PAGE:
Applying the nexus test in Aberdeen, the court held that the school impact fee was invalid as applied to the age-restricted mobile home park.259 The fee violated the first prong of the test because the court could not find any evidence that the homes would create a specific need for additional school facilities.260 Although Volusia County argued that there was a possibility that an adult in the park could attend school in some capacity, the court agreed with the trial court’s conclusion that the rational nexus requires “more than a possible or incidental impact on the need for schools.”261 With regard to the second prong, the court also found no nexus between the expenditure of fees and specific benefits to the fee payers.262 Because no children could live at the park, the fees would not be spent for their benefit, but rather for the benefit of children in other developments.263 The County also argued that the schools provided a benefit to the residents of the park as emergency shelters.264 However, the court found that the “tangential benefit of having places of refuge in natural disasters . . . [was] too attenuated to demonstrate a substantial nexus.”265 Because the park neither contributed to the need for schools, nor benefited from their construction, the court held the fee invalid as applied.266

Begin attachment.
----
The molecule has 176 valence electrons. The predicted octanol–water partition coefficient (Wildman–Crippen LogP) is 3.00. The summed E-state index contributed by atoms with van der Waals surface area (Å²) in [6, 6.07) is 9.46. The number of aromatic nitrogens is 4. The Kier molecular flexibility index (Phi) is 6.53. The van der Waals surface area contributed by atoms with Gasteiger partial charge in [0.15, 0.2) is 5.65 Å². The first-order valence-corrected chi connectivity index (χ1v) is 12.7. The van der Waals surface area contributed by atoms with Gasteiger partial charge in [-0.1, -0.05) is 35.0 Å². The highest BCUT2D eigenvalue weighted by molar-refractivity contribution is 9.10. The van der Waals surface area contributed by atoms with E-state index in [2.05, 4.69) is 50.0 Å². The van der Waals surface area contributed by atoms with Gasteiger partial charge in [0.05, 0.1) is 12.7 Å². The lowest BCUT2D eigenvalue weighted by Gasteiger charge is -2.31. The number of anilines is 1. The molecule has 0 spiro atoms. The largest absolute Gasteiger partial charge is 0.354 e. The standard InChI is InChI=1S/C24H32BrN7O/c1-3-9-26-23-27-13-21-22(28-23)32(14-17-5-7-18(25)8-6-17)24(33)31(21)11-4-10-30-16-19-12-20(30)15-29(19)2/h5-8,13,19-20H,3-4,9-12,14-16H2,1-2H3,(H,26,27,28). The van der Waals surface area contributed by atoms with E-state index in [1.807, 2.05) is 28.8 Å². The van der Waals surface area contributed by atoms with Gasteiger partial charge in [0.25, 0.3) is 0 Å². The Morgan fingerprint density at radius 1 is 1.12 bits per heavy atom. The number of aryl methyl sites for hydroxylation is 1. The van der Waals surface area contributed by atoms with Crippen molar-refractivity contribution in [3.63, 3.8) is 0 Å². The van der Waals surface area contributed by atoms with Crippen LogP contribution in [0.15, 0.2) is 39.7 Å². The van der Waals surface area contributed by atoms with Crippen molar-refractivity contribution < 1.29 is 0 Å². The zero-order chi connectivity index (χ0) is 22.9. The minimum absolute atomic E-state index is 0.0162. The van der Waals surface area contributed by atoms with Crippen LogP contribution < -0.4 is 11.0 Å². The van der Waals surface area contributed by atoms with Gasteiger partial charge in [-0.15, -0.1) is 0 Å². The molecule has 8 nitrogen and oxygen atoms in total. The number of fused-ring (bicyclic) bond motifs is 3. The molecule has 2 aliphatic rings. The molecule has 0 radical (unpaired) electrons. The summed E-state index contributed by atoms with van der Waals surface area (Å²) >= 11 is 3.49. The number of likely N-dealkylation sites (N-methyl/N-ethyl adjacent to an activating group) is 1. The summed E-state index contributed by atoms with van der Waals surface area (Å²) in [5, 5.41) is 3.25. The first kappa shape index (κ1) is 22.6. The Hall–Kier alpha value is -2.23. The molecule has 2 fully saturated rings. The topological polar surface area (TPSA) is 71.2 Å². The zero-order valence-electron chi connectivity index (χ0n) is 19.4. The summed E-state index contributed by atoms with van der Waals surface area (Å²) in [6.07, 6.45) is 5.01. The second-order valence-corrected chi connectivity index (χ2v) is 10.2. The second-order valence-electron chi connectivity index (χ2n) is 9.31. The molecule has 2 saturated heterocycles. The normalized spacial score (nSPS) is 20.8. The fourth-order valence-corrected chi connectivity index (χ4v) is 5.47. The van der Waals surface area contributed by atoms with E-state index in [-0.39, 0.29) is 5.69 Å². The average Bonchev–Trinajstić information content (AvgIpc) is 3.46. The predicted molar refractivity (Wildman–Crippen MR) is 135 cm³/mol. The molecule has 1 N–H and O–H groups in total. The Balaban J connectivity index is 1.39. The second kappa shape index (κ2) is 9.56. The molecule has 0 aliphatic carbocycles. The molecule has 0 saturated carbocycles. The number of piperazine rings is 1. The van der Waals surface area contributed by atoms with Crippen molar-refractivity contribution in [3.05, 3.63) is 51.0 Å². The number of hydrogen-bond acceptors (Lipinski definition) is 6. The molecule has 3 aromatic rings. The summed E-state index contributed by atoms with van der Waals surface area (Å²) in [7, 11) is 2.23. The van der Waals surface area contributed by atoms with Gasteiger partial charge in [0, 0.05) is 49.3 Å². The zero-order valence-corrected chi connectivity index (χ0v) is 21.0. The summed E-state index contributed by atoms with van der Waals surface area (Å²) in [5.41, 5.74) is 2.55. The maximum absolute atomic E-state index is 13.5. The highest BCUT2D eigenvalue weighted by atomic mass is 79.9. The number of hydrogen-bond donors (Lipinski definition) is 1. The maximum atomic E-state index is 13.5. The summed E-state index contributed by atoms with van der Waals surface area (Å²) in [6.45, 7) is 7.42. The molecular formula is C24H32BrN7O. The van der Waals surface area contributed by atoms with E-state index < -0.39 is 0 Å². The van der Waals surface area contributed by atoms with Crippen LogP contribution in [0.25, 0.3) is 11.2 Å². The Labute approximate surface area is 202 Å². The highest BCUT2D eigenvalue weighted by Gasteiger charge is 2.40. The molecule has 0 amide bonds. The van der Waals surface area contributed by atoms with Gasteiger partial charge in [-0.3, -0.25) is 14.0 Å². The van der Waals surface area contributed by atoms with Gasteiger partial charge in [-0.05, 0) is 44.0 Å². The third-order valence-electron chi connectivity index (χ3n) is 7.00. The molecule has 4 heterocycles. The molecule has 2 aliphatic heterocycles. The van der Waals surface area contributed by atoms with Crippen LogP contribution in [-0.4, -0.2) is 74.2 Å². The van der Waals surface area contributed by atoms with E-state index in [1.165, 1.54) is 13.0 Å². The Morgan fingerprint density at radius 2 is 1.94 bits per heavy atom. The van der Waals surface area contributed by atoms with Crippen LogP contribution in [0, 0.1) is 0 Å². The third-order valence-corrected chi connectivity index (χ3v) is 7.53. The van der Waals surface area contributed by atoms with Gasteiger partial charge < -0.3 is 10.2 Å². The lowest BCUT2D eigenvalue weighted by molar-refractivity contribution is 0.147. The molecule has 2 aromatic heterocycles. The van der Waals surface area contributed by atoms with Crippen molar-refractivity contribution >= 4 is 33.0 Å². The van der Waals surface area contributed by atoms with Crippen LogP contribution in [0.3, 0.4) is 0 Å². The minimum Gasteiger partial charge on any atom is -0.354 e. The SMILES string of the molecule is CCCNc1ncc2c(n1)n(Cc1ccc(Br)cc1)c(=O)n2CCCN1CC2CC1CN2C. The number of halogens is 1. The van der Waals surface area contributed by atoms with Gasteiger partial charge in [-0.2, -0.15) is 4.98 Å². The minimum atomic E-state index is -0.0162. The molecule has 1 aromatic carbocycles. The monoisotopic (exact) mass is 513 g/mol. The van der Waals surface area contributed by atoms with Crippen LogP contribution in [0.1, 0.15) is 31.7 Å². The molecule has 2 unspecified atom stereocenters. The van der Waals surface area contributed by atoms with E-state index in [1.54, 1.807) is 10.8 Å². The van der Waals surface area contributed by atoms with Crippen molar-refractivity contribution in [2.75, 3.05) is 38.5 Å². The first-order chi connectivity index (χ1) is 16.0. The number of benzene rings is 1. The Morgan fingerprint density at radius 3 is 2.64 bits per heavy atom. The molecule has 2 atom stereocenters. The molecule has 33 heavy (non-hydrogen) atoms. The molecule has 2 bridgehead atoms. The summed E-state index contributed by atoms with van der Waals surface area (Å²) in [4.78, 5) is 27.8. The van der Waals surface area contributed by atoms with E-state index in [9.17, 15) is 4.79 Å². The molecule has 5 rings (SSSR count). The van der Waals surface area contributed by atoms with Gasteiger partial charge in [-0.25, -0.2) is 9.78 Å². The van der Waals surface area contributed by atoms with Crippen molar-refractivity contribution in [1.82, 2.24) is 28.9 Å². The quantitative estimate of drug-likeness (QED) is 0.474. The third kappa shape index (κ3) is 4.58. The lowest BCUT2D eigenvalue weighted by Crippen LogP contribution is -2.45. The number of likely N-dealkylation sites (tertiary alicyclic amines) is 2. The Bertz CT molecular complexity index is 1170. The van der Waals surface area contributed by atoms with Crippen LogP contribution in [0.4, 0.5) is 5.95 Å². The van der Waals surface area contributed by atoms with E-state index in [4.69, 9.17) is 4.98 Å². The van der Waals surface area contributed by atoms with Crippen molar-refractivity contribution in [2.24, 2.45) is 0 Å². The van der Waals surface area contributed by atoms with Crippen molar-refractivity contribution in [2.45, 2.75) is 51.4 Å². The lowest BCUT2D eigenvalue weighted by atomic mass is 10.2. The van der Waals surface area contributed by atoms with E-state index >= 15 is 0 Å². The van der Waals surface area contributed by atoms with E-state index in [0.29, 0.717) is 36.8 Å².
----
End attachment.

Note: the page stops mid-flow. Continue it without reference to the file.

The strict nexus test, requiring a specific need rather than a countywide need, was also applied by the Illinois Supreme Court in Northern Illinois Home Builders Ass’n v. County of Du Page.267 The court applied the Nollan/Dolan test, but under the stricter “uniquely attributable” standard, the court held that a fee for services made necessary by the “‘total activity of the community’” would be invalid.268 Similarly, [*PG671]the court held that the fee in that case failed the second prong because the funds could be used for areas outside the district in which the fees were collected.269